Fast Food Nation

Dom Robinson reviews

Fast Food Nation The Truth Is Hard To Swallow.
Distributed by
Tartan Video


  • Cert:
  • TVD 3752
  • Running time: 109 minutes
  • Year: 2006
  • Pressing: 2007
  • Region(s): 0, PAL
  • Chapters: 16 plus extras
  • Sound: DTS 5.1, Dolby Digital 5.1
  • Languages: English, spanish
  • Subtitles: Part-subtitled in English
  • Widescreen: 1.85:1
  • 16:9-Enhanced: Yes
  • Macrovision: No
  • Disc Format: DVD 9
  • Price: £19.99
  • Extras: Trailer, Interviews


      Richard Linklater

    (Bad News Bears, Before Sunrise, Before Sunset, Boyhood, Dazed and Confused, Fast Food Nation, Live from Shiva’s Dancefloor, It’s Impossible to Learn to Plow by Reading Books, The Newton Boys, A Scanner Darkly, The School of Rock, Slacker, SubUrbia, Tape, Waking Life)


    Malcolm McLaren and Jeremy Thomas


    Eric Schlosser and Richard Linklater (based on Eric Schlosser’s book “Fast Food Nation: The Dark Side of the All-American Meal”)

Original Score :

    Friends of Dean Martinez

Cast :

    Don Anderson: Greg Kinnear
    Sylvia: Catalina Sandino Moreno
    Coco: Ana Claudia Talancón
    Raul: Wilmer Valderrama
    Esteban: Juan Carlos Serrán
    Amber: Ashley Johnson
    Cindy: Patricia Arquette
    Mike: Bobby Cannavale
    Benny: Luis Guzmán
    Jack: Frank Earl
    Tony: Esai Morales
    Rudy Martin: Kris Kristofferson
    Harry Rydell: Bruce Willis
    Pete: Ethan Hawke
    Alice: Avril Lavigne
    Kim: Cherami Leigh
    Andrew: Aaron Himelstein
    Francisco: Hugo Perez

CoverBurgers, chips and a Coke/Pepsi – who doesn’t love that?

All those people who are missing out, that’s who. Everything in moderation, though, sure, but there are certain times in your life when they really do hit the spot – for me, that’ll be one from Burger King where they make them fresh to order, not from McDonalds where they’ve been sat on the shelf for three hours since being made.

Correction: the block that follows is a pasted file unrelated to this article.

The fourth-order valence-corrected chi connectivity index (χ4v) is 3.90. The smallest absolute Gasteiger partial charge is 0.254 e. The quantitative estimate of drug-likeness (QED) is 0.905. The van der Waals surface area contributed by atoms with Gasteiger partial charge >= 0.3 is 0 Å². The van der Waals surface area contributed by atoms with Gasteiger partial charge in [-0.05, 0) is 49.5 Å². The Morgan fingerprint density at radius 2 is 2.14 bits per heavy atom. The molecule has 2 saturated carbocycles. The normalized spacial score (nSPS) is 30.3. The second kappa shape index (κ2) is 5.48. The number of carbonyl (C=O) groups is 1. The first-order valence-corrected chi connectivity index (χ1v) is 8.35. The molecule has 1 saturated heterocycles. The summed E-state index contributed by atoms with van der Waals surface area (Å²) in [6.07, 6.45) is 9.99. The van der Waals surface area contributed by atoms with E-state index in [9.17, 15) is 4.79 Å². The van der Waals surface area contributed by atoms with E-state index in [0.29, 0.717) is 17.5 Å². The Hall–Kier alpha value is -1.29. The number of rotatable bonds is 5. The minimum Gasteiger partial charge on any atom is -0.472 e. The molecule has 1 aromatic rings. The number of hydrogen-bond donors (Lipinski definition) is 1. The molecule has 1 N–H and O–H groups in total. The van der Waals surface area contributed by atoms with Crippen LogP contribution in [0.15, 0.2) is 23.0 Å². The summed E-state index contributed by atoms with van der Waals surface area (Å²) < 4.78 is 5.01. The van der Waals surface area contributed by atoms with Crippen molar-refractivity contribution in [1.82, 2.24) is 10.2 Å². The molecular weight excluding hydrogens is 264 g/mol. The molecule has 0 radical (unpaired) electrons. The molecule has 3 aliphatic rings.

However, one thing that might put you off is how prevalent the issue raised in this movie might be, and that is the fact that there’s a problem with cow poo ending up in the burgers… Yes, you read that right. And as the film goes on, you could say that an alternate subtitle for the film would be, “It’s a dirty job, but someone’s gotta do it.”

So, Vice President of Marketing for burger chain Mickey’s, Don Anderson (Greg Kinnear), travels to Cody, Colorado where all the beef patties are made for the entire country, but that’s not all it’s about as we also follow the life of one worker, Amber (Ashley Johnson, who looks like a young Margot Kidder circa the original Superman movie), who’s making a buck or three as one of the staff at the same restaurant, and we hook up with her from the moment she comes face-to-face with Don while he’s out there. The two of them don’t meet again, but if you’ve ever wondered how someone’s life progresses after you’ve had a chance meeting with them, this is an interesting take on that.

CoverFast Food Nation reveals some shoddy practices going on at the meat-packing factory, but then, can you blame the staff for doing it as we see Mexicans working for a pittance while being harrassed by the supervisor, Mike (Bobby Cannavale, who played Joe in 2003’s excellent The Station Agent), knowing that that’s the best job they’ll get for time being.

The killing floor shows cattle actually being stunned to death, as well as a very gruesome scene that follows, so one must presume that Richard Linklater got special dispensation for showing this in a proper movie. You also get to learn why those items on a 99p menu only cost 99p and all the bad habits that the staff get into who work at a Mickey’s. Of course, there *is* no Mickey’s in the real world, but it could just as equally apply to McDonalds, Burger King, Little Chef, you name it…